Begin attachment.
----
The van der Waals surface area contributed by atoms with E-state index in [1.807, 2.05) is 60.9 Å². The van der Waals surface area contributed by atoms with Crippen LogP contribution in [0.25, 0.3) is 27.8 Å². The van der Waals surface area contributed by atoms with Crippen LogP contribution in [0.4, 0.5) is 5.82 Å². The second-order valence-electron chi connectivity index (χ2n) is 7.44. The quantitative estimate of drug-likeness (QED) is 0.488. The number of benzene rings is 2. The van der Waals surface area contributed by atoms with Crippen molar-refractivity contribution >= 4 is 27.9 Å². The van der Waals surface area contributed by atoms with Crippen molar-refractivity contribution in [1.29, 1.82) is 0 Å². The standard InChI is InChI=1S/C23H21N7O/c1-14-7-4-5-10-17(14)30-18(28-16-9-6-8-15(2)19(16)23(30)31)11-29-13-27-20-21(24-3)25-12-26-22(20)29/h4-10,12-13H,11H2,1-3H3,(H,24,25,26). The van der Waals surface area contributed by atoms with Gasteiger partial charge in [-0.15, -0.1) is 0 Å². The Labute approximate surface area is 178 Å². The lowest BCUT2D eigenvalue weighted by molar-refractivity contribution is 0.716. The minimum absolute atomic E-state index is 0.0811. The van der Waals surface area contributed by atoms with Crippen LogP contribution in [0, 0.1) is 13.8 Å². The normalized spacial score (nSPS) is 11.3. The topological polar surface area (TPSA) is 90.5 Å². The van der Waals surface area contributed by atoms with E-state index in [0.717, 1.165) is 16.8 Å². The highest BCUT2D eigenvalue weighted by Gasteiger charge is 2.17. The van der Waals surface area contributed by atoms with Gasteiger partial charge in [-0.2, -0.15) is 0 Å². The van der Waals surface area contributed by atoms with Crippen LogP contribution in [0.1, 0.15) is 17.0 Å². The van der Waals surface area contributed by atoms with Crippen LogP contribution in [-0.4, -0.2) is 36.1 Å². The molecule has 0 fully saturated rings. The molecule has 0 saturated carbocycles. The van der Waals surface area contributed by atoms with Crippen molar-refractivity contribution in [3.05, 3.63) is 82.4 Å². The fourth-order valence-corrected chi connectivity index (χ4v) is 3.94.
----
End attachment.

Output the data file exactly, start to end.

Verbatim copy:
The van der Waals surface area contributed by atoms with E-state index in [1.807, 2.05) is 60.9 Å². The van der Waals surface area contributed by atoms with Crippen LogP contribution in [0.25, 0.3) is 27.8 Å². The van der Waals surface area contributed by atoms with Crippen LogP contribution in [0.4, 0.5) is 5.82 Å². The second-order valence-electron chi connectivity index (χ2n) is 7.44. The quantitative estimate of drug-likeness (QED) is 0.488. The number of benzene rings is 2. The van der Waals surface area contributed by atoms with Crippen molar-refractivity contribution >= 4 is 27.9 Å². The van der Waals surface area contributed by atoms with Crippen molar-refractivity contribution in [1.29, 1.82) is 0 Å². The standard InChI is InChI=1S/C23H21N7O/c1-14-7-4-5-10-17(14)30-18(28-16-9-6-8-15(2)19(16)23(30)31)11-29-13-27-20-21(24-3)25-12-26-22(20)29/h4-10,12-13H,11H2,1-3H3,(H,24,25,26). The van der Waals surface area contributed by atoms with Gasteiger partial charge in [-0.15, -0.1) is 0 Å². The Labute approximate surface area is 178 Å². The lowest BCUT2D eigenvalue weighted by molar-refractivity contribution is 0.716. The minimum absolute atomic E-state index is 0.0811. The van der Waals surface area contributed by atoms with Crippen LogP contribution in [0, 0.1) is 13.8 Å². The normalized spacial score (nSPS) is 11.3. The topological polar surface area (TPSA) is 90.5 Å². The van der Waals surface area contributed by atoms with E-state index in [0.717, 1.165) is 16.8 Å². The highest BCUT2D eigenvalue weighted by Gasteiger charge is 2.17. The van der Waals surface area contributed by atoms with Gasteiger partial charge in [-0.2, -0.15) is 0 Å². The van der Waals surface area contributed by atoms with Crippen LogP contribution in [0.1, 0.15) is 17.0 Å². The van der Waals surface area contributed by atoms with Crippen LogP contribution in [-0.4, -0.2) is 36.1 Å². The molecule has 0 fully saturated rings. The molecule has 0 saturated carbocycles. The van der Waals surface area contributed by atoms with Crippen molar-refractivity contribution in [3.05, 3.63) is 82.4 Å². The fourth-order valence-corrected chi connectivity index (χ4v) is 3.94.